How to Photograph the Aurora Borealis in the UK

How to Photograph the Northern Lights in the UK

Photographing the Aurora Borealis (a.k.a the Northern Lights) is becoming more and more popular in the UK. Thanks to social media, more of us are aware of when and where it is happening. But it’s not easy – and it’s not that regular either. Usually you are given about an hour’s notice of the impending Aurora, and it all depends on whether or not the sky is clear. Plus, it is normally only visible to those in the North. We’ve covered photographing the Northern Lights before, but let’s take a look at the issue with the UK in mind.

The Aurora Borealis above Bamburgh Castle in Northumberland.
The Aurora Borealis above Bamburgh Castle in Northumberland, England.

When and Where Does it Happen?

If you’re going to see the Aurora Borealis, it’s going to be in the winter time. The nights are much longer and darker, allowing for greater opportunities.

Where you will see it is another issue entirely. Firstly, you need dark skies. Head to the coast or away from cities and you should be in luck. If you can see lots of stars in the sky, then you’re probably in a fairly good place! The Aurora Borealis is mostly visible in the north of the UK, mainly Scotland. However, those in northern England are treated to the occasional display, and more recently those in the south have even caught a glimpse of it.

There are multiple ways you can get alerts and see the Aurora Borealis forecast. Lots of us in the UK like to use Aurora Watch UK for this. Personally, I prefer these Aurora Alerts as they are more clear to understand. You can see the forecast an hour in advance, and anything about level 5 KP value is worth looking out in the night for. I also recommend following @VirtualAstro on Twitter. If the Northern Lights are about, your Twitter feed will fill right up with retweets of people excitedly tweeting. This is the best way to be aware of what’s going on.

What Will It Look Like?

If it’s your first time photographing the Northern Lights, the likelihood is you’re looking for a big display of dancing green lights. You’re probably going to be filled with disappointment and think you’ve missed them, when everyone else got bright green pictures but the sky looks normal to you! Don’t worry, because it is not as vivid as you might first expect.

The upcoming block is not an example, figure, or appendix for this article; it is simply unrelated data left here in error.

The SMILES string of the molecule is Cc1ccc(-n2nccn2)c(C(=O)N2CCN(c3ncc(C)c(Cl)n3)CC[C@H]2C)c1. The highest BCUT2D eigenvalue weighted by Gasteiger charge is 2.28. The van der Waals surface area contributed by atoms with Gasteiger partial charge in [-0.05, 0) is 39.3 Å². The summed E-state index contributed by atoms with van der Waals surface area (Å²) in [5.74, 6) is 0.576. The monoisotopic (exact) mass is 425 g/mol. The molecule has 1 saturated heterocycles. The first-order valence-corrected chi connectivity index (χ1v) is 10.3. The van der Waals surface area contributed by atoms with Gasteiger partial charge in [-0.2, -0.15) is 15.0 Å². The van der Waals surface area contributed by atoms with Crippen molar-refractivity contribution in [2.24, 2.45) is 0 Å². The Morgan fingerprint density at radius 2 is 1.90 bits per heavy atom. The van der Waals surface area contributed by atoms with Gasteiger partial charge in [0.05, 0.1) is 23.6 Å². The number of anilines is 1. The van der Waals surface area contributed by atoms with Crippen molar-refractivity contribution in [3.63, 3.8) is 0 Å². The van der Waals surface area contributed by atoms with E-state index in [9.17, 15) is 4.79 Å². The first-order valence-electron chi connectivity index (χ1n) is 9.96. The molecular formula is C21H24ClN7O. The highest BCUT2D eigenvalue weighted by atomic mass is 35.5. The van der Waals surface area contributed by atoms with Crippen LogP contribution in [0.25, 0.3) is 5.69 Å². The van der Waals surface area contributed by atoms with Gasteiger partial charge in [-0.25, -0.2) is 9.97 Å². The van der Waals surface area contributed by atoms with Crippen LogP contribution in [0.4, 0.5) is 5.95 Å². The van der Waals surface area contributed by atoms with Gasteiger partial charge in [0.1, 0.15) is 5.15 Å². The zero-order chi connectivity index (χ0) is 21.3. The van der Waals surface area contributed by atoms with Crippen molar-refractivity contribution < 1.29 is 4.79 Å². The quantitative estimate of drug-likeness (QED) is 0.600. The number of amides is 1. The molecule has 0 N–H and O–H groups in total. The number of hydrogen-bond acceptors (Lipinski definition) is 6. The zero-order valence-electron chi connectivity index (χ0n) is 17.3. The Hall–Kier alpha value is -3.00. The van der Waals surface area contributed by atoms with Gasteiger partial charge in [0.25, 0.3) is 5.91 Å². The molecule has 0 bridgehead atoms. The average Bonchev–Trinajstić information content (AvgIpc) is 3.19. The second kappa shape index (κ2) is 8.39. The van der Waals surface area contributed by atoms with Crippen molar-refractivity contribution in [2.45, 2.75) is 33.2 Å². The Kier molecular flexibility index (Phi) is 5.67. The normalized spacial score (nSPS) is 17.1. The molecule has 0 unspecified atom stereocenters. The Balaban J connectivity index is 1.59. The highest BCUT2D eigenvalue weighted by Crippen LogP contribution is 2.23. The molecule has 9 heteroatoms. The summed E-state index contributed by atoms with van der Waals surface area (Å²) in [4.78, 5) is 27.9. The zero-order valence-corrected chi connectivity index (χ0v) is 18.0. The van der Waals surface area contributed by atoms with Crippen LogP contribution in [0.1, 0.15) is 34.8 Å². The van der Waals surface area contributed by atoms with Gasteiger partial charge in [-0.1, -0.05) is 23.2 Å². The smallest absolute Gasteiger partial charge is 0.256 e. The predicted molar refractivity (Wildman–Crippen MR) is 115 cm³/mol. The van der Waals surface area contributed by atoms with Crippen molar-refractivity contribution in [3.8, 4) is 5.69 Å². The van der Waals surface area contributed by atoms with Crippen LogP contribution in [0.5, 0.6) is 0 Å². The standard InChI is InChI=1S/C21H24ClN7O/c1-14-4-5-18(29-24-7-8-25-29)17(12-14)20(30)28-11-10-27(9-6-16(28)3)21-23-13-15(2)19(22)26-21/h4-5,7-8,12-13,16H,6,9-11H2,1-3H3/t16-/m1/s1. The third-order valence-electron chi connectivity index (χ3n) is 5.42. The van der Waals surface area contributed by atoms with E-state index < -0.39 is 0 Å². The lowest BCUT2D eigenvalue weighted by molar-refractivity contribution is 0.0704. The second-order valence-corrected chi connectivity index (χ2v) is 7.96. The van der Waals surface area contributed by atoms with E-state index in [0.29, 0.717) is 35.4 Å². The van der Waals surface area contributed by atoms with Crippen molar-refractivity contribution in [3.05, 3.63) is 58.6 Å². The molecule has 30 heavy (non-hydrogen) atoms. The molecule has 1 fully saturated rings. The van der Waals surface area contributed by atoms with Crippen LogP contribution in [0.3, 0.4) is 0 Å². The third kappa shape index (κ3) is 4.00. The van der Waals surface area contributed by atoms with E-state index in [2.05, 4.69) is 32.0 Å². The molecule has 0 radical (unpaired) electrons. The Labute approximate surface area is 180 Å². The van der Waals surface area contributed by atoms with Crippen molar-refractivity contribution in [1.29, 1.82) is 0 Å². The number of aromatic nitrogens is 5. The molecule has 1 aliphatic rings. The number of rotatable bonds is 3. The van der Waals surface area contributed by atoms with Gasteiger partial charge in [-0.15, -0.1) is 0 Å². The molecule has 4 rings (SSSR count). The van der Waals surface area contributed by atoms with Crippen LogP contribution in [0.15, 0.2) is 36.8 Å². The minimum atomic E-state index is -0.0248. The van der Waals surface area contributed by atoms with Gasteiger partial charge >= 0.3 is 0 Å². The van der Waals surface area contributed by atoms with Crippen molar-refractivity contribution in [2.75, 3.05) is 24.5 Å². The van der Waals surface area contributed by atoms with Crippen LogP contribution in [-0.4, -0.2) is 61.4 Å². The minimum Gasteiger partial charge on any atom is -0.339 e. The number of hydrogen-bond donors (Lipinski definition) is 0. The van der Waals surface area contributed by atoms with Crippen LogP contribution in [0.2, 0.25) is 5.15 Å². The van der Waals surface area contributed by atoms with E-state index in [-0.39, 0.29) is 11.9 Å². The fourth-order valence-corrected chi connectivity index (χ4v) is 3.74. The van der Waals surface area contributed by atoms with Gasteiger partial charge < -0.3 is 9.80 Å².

This far south in the northern hemisphere, seeing a very bright display to the naked eye is rare. The further north you go, the stronger they will appear. I live in the north of England, and when I see the Northern Lights it is actually just a pale glow on the horizon. If you think about it, where would this light be coming from when the sun has set? Set up your camera and take a long exposure; you’ll soon see that green light!

The Northern Lights at Hadrian's Wall in Northumberland, England.
The Northern Lights at Hadrian’s Wall in Northumberland, England.

It goes without saying that you must look north for the Aurora Borealis. It may sound obvious, but I’ve seen many people pointing south thinking they have spotted it when actually they are looking at the lights of a distant town. Once you’ve spotted it, and your eyes have grown accustomed to the dark, it is still something you can appreciate. Look carefully and you can see columns of light explode upwards.

Sometimes the Aurora will just appear as a green glow. But if there is also a higher level of disturbance you can see columns of light moving around. It’s not just green either, there are plenty of purples and other colours if you’re lucky!

What Should My Settings Be?

There is much more detail on this from one of our other contributors in our How to Photograph the Northern Lights tutorial, but I will cover some basics here.